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Rebellion Record: a Diary of American Events: Documents and Narratives, Volume 4. (ed. Frank Moore) 14 0 Browse Search
Rebellion Record: a Diary of American Events: Documents and Narratives, Volume 7. (ed. Frank Moore) 11 1 Browse Search
The Daily Dispatch: August 9, 1862., [Electronic resource] 10 2 Browse Search
Rebellion Record: a Diary of American Events, Diary from December 17, 1860 - April 30, 1864 (ed. Frank Moore) 9 1 Browse Search
Horace Greeley, The American Conflict: A History of the Great Rebellion in the United States of America, 1860-65: its Causes, Incidents, and Results: Intended to exhibit especially its moral and political phases with the drift and progress of American opinion respecting human slavery from 1776 to the close of the War for the Union. Volume II. 7 1 Browse Search
Official Records of the Union and Confederate Armies, Chapter XXII: Operations in Kentucky, Tennessee, North Mississippi, North Alabama, and Southwest Virginia. March 4-June 10, 1862., Part II: Correspondence, Orders, and Returns. (ed. Lieut. Col. Robert N. Scott) 6 2 Browse Search
The Daily Dispatch: December 11, 1865., [Electronic resource] 3 1 Browse Search
The Photographic History of The Civil War: in ten volumes, Thousands of Scenes Photographed 1861-65, with Text by many Special Authorities, Index (ed. Francis Trevelyan Miller) 2 0 Browse Search
The Daily Dispatch: October 17, 1861., [Electronic resource] 2 0 Browse Search
The Daily Dispatch: January 6, 1863., [Electronic resource] 2 0 Browse Search
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Browsing named entities in Horace Greeley, The American Conflict: A History of the Great Rebellion in the United States of America, 1860-65: its Causes, Incidents, and Results: Intended to exhibit especially its moral and political phases with the drift and progress of American opinion respecting human slavery from 1776 to the close of the War for the Union. Volume II.. You can also browse the collection for J. T. Boyle or search for J. T. Boyle in all documents.

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ce, under Gen. J. R. Chalmers, first encountered Sept. 13. a considerable force at Munfordsville, where the railroad crosses Green river, and where Col. J. T. Wilder, with about 2,100 men, had assumed command five days before, by order of Gen. J. T. Boyle, commanding, in Kentucky, and had hastily thrown up fortifications, with intent to dispute the passage of the river. Chalmers had already sent a mounted force to the north of Munfordsville, by which a first demand for surrender was made at ext morning, but speedily repulsed with loss. At 9 A. M., Wilder was reenforced by six companies of the 50th Indiana, Col. C. L. Dunham, who, being his senior, after hesitating, assumed command; but was superseded soon afterward by an order from Boyle, and Wilder restored. The Rebels, after their first repulse, kept mainly out of sight, knowing that their ultimate success was inevitable, and allowed two more regiments and six guns to make their way into the town; assured that all who were t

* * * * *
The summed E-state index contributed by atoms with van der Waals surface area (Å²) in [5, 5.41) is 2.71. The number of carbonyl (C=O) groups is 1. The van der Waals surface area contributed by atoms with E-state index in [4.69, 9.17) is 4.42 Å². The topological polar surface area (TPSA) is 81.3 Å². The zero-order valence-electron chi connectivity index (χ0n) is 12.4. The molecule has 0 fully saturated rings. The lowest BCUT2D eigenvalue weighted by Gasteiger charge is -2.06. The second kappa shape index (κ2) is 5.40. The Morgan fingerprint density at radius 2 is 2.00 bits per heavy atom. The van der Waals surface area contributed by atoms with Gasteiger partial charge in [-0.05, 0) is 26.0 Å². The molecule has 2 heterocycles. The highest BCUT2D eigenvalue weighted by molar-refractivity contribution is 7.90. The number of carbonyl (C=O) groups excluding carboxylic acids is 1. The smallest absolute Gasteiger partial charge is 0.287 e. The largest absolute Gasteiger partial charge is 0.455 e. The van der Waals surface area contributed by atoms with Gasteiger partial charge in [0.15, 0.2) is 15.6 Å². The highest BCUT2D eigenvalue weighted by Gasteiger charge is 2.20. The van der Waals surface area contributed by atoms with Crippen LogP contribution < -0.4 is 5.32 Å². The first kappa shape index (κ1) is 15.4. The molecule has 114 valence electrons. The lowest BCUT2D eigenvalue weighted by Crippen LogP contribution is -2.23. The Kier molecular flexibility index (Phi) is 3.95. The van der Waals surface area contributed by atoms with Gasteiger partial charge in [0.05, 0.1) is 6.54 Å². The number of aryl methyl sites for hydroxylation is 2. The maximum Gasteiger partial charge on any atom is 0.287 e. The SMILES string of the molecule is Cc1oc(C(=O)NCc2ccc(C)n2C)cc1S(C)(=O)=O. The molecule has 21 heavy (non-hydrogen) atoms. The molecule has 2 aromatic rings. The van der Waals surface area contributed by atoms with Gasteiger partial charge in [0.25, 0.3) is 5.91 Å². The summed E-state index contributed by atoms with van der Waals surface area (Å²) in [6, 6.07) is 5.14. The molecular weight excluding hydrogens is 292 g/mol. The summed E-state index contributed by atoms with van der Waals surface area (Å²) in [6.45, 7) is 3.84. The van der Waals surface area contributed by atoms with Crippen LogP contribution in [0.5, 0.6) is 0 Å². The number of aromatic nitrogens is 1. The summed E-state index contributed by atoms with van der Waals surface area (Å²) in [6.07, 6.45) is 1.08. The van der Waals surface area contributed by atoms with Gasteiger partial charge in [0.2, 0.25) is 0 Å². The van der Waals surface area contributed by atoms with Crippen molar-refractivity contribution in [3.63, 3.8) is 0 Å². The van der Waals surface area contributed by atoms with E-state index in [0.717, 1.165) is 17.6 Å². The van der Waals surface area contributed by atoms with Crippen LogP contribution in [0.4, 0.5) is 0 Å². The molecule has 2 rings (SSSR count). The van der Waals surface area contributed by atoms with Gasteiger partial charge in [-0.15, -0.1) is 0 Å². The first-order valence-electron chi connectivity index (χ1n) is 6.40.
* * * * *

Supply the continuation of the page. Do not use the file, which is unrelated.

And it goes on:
Xxxiii. The repossession of Alabama. Wilson at Eastport, Miss. crosses the Tennessee, and moves southward routs Roddy at Montevallo Hurries Forrest from Boyle's creek charges over the defenses of Selma, and takes 2,700 prisoners Montgomery surrenders Lagrange routs Buford Wilson takes Columbus, Ga., by assault Lagrange charges and captures Fort Tyler Wilson in Macon Cuxton captures Tuskaloosa zigzags to Macon Canby in New Orleans advances on Mobile Steele moves up from ish; burning the Scottsboroa factory and Centerville bridge, and rejoining Wilson near Selma. Wilson was moving eagerly and in force on Selma, driving small parties of Rebel cavalry, when he was brought to a halt by Forrest, strongly posted on Boyle's creek, near Plantersville, with a creek on his right and a high, wooded ridge on his left, with 4 guns planted to sweep the Randolph and 2 on the Maplesville road, whereon our troopers were advancing. He had in line about 5,000 men, mainly cav